13. Don’t get a lot of time around Evgeny Kuznetsov, but he’s a very interesting quote. Asked before the World Cup what he worked on during the summer, he pointed to his mind. Some of the other Capitals at the event said Kuznetsov dwells on his failures and needs to let go.
“You just have to forget,” he said. “Every day is a new life. I worked with my friends and they helped a lot and I think it gets better for here.”
What did you learn?
“I learned it doesn’t matter how you play. You score hat trick, you got four penalties, whatever. If your team win, you have to forget, happy. Sometimes the team win and you feel bad in the locker room because you give up a couple good chances, they score against you. I always worry about that. If you came in locker room after the game, I can’t look at your eyes, I feel bad. You have to be stronger. Hey guys, you got me today, I get you tomorrow. I always worry about that. I worry about my linemates, if they didn’t score I think that’s my bad.”
Kuznetsov said his parents worried about him because he had trouble dealing with the playoff loss to Pittsburgh.
“We didn’t talk hockey all summer…End of the day, you have to win something and you have to do it for your family. I think the whole team, we’re like a family. When I say family, I mean team. That’s the problem sometimes you can score 1,000 goals but what you got?”
(Thank you to ESPN’s Craig Custance for transcribing, as I mucked it up.)
14. New Colorado coach Jared Bednar on Mikko Rantanen, before camp began: “Yes I think he’s ready…real good player.” Rantanen got hurt in a rookie game Sept. 17 and hasn’t played since, so it robbed the Avalanche of more looks to make sure. He got a nine-game tryout last season and will get a shot at something longer this time.
15. Two things people said about Bednar: he teaches terrific structure and can be very blunt. He didn’t deny that second one.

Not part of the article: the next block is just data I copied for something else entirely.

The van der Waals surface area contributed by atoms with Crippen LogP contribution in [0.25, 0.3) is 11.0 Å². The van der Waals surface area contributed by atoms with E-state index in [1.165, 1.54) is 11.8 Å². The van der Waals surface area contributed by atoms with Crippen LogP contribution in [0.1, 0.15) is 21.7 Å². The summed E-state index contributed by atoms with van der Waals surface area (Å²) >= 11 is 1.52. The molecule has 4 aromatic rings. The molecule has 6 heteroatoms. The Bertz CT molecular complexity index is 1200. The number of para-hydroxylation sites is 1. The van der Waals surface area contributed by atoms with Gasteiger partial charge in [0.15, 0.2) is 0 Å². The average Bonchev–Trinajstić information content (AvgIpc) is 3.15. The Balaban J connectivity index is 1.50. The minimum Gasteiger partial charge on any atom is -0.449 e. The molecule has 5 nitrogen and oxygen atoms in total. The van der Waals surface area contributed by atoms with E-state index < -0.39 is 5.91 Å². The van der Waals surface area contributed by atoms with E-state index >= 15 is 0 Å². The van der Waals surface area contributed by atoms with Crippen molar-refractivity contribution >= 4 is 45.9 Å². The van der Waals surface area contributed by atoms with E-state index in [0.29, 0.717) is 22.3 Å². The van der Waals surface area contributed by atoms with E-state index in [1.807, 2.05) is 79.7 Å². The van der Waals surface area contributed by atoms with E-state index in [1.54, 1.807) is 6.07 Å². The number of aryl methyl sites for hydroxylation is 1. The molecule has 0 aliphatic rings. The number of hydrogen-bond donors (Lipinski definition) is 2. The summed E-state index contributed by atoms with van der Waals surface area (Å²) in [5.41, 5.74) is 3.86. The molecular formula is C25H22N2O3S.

“I can be a demanding guy. I want our staff to be demanding, and our players to have high expectations for themselves every day whether [it’s] a game or practice. Honesty…that’s what the players want.”
Hired so late in the summer, he referred to what happened next as “a cram session — the assistant coaches cut their summers short to race back and help.”
He talked about how he never made the NHL as a player (spending nine years in the AHL, ECHL and IHL), so it was a goal for him to do it as a coach. He’s very businesslike, although you can tell how much it means to him he reached that goal — not only for himself, but for his parents, wife and children.
“We certainly want to see [Zadorov] take a big step…making sure we’re putting him in areas where he can use his skill set.”
That would mean big responsibility for Zadorov, especially since the first of those games meant a lot of defensive-zone draws. Two games ago, he had Matt Duchene, Gabriel Landeskog and Nathan MacKinnon on the same line, which sounds as tasty as an In and Out burger. He did change that last night, putting Duchene with Mikhail Grigorenko and Carl Soderberg. On Duchene specifically, the coach said, “We’re going to experiment with some things. Matt is comfortable playing both [centre and wing.]”
17. I didn’t ask Bednar about any of the trade rumours before he got there, but as one GM said about Colorado, “Their top players have very reasonable long-term contracts. Not going to be easy to get any of them out of there.”
18. Florida played New Jersey at West Point on Saturday. At the World Cup, there was a rumour going around the NHL is considering an outdoor game at the football stadium. Proximity makes the Rangers the host. There are two franchises with ownership ties to the army that would undoubtedly want to play — Florida and Las Vegas.
19. The Associated Press reported the deadline for NHL participation in the 2018 Olympics is Jan. 15. During the World Cup, IIHF president Rene Fasel said the next big meeting will be in November and he’s optimistic, “because I have to be optimistic.” Fasel explained his federation gets $40 million from the International Olympic Committee in TV money, and if the IOC does not pay the players’ travel and insurance, he will need half that amount to do it himself. He’s not willing to go that far, as it harms the ability to spend on development around the globe. (The NHL and NHLPA wonder where the rest of the profits, such as ticket sales, go.) Fasel added that staging the hockey events in Seoul instead of PyeongChang — once considered to make travel easier — is no longer an option.